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Oregon Military Department eyes improvements to Camp Umatilla

Lt. Col. Noel Hoback is looking forward to improving Camp Umatilla after the former Umatilla Chemical Depot is transferred to local control.
Jade McDowell

East Oregonian

Published on September 25, 2017 8:54PM

As local leaders anxiously await transfer of the former Umatilla Chemical Depot to local control, the Oregon Military Department is looking forward to receiving their portion of the land as well.

Lt. Col. Noel Hoback, who became the newest commander of Oregon Training Command earlier this month, said the transfer of approximately 7,400 acres of the land from the U.S. Army to the Oregon Military Department will allow them to upgrade Camp Umatilla, making it a safer, more effective place for soldiers to train.

The depot was constructed in 1941 in preparation for World War II, and Hoback said it seems that many of the buildings being used by the National Guard now were part of the original construction.

“They’re old buildings,” he said. “There’s just a lot of improvement needed.”

The department has been putting together a list of planned capital improvements to buildings, ranges and infrastructure and is working on completing all of the necessary environmental impact studies. But until the Army transfers the land, the National Guard is a tenant and not the property’s owner.

Camp Umatilla is one of four training centers in the state, all overseen by Oregon Training Command. According to the U.S. Army’s website, it is the “Oregon National Guard’s 1st Infantry Training Battalion of the 249th Regional Training Institute and the only certified Army infantry training academy west of the Mississippi River in the continental United States.”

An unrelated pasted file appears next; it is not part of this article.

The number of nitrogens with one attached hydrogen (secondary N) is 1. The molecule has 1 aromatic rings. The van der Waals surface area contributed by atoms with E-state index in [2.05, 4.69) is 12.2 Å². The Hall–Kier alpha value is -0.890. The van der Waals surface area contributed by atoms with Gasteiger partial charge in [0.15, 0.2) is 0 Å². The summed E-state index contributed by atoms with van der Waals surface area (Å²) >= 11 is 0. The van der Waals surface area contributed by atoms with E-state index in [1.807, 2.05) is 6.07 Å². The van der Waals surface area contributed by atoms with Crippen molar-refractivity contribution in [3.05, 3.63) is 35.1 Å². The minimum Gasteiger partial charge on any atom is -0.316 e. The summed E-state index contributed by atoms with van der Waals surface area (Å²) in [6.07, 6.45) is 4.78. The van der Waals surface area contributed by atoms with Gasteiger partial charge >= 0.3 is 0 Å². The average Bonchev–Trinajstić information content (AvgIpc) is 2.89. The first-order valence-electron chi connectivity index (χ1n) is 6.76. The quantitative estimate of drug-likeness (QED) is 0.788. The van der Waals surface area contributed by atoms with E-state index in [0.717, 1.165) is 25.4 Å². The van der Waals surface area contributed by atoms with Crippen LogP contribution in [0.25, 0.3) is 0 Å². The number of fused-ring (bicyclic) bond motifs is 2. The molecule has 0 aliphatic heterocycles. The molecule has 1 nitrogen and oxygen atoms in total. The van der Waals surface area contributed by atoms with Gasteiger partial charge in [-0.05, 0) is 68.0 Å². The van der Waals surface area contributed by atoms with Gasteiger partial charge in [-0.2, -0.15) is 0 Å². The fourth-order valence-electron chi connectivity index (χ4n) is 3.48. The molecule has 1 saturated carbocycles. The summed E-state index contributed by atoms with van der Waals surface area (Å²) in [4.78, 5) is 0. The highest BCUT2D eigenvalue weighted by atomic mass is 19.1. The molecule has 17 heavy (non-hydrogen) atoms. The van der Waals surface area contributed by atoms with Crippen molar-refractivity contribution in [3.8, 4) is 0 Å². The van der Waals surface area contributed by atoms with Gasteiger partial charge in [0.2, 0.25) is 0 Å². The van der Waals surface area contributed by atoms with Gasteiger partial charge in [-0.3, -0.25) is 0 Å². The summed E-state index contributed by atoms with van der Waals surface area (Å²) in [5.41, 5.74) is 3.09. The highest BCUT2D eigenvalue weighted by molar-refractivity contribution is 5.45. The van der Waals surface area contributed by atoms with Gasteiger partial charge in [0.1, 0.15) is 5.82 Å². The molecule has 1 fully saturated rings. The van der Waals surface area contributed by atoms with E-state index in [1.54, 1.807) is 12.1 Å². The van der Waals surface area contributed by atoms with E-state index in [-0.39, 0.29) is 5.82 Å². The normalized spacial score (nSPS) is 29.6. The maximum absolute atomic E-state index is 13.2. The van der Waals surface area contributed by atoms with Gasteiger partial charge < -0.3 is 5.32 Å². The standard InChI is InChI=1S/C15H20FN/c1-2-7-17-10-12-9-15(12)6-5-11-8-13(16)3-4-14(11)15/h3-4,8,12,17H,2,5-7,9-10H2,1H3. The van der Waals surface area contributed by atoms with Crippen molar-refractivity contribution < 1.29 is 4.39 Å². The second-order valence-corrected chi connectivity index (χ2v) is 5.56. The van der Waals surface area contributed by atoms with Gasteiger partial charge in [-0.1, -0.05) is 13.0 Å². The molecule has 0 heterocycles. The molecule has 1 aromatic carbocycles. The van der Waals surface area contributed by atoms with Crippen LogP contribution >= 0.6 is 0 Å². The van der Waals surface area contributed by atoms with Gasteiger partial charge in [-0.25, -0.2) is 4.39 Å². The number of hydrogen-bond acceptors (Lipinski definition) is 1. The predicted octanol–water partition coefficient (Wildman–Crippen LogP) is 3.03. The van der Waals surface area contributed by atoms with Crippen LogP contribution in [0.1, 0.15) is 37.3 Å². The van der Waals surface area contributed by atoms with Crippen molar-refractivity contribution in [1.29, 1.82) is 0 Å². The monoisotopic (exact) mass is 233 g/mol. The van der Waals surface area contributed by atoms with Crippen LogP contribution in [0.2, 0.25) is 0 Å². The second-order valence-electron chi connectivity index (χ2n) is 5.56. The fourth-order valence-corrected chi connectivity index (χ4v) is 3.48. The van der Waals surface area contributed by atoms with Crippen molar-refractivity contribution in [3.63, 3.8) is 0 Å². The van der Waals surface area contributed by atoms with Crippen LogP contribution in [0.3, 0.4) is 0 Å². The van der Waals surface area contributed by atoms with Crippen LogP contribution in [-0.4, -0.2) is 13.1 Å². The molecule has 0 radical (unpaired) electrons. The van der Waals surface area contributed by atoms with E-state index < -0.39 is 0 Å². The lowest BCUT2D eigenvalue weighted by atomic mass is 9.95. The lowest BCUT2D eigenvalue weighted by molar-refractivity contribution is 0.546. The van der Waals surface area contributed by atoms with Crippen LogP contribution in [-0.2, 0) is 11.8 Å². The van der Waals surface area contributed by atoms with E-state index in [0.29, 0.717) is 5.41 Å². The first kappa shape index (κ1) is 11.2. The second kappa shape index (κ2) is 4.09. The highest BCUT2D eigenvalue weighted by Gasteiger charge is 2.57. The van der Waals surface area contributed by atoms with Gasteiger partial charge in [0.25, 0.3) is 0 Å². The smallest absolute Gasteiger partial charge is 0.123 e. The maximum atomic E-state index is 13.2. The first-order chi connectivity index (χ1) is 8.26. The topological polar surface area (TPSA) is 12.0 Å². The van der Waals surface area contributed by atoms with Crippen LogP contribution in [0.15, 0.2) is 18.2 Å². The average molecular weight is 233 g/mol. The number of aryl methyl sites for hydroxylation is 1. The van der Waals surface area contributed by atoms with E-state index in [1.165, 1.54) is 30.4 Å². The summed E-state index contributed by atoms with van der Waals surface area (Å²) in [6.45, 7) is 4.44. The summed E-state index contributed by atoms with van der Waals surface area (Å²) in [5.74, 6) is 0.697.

Hoback said the land transfer will likely lead to a moderate increase in staffing and other activity out at the camp, including some units doing their annual training there during the summer.

“I think it’s going to be good for the community,” he said.

He said the people using the base will be Oregonians’ “neighbors and friends” instead of people coming in from out of state.

After years of delays, the latest plan is for the transfer of the depot land to happen on Dec. 1. About 7,400 acres will go to the Oregon Military Department, while about 5,600 acres will become a wildlife refuge and approximately 4,000 acres will be used for industrial, agricultural and right of way development. The transportation package passed by the state legislature this year sets aside money for the Columbia Development Authority to improve access to the depot from Interstate 82.


Contact Jade McDowell at jmcdowell@eastoregonian.com or 541-564-4536.


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